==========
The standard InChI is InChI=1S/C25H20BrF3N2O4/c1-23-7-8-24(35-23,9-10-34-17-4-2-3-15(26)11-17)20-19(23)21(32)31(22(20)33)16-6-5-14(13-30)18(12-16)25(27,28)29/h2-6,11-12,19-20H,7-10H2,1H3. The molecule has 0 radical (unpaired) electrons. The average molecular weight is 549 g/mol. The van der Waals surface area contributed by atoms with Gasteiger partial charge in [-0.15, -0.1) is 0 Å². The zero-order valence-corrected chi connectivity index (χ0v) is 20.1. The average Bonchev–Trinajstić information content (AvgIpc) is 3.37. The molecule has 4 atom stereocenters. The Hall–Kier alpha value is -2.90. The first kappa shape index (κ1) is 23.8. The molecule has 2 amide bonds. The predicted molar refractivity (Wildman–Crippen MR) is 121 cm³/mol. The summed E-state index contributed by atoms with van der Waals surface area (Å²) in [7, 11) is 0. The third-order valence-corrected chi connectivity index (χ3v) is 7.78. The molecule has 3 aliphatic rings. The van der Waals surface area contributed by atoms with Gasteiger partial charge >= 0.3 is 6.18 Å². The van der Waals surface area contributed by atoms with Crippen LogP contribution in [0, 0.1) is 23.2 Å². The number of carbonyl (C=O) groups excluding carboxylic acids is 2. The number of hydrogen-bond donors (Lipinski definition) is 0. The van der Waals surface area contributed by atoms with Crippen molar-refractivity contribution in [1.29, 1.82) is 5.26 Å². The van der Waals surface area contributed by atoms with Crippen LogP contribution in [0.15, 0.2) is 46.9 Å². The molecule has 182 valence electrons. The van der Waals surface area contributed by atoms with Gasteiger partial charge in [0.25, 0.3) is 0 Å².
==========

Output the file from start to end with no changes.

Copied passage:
The standard InChI is InChI=1S/C25H20BrF3N2O4/c1-23-7-8-24(35-23,9-10-34-17-4-2-3-15(26)11-17)20-19(23)21(32)31(22(20)33)16-6-5-14(13-30)18(12-16)25(27,28)29/h2-6,11-12,19-20H,7-10H2,1H3. The molecule has 0 radical (unpaired) electrons. The average molecular weight is 549 g/mol. The van der Waals surface area contributed by atoms with Gasteiger partial charge in [-0.15, -0.1) is 0 Å². The zero-order valence-corrected chi connectivity index (χ0v) is 20.1. The average Bonchev–Trinajstić information content (AvgIpc) is 3.37. The molecule has 4 atom stereocenters. The Hall–Kier alpha value is -2.90. The first kappa shape index (κ1) is 23.8. The molecule has 2 amide bonds. The predicted molar refractivity (Wildman–Crippen MR) is 121 cm³/mol. The summed E-state index contributed by atoms with van der Waals surface area (Å²) in [7, 11) is 0. The third-order valence-corrected chi connectivity index (χ3v) is 7.78. The molecule has 3 aliphatic rings. The van der Waals surface area contributed by atoms with Gasteiger partial charge >= 0.3 is 6.18 Å². The van der Waals surface area contributed by atoms with Crippen LogP contribution in [0, 0.1) is 23.2 Å². The number of carbonyl (C=O) groups excluding carboxylic acids is 2. The number of hydrogen-bond donors (Lipinski definition) is 0. The van der Waals surface area contributed by atoms with Crippen molar-refractivity contribution in [1.29, 1.82) is 5.26 Å². The van der Waals surface area contributed by atoms with Crippen LogP contribution in [0.15, 0.2) is 46.9 Å². The molecule has 182 valence electrons. The van der Waals surface area contributed by atoms with Gasteiger partial charge in [0.25, 0.3) is 0 Å².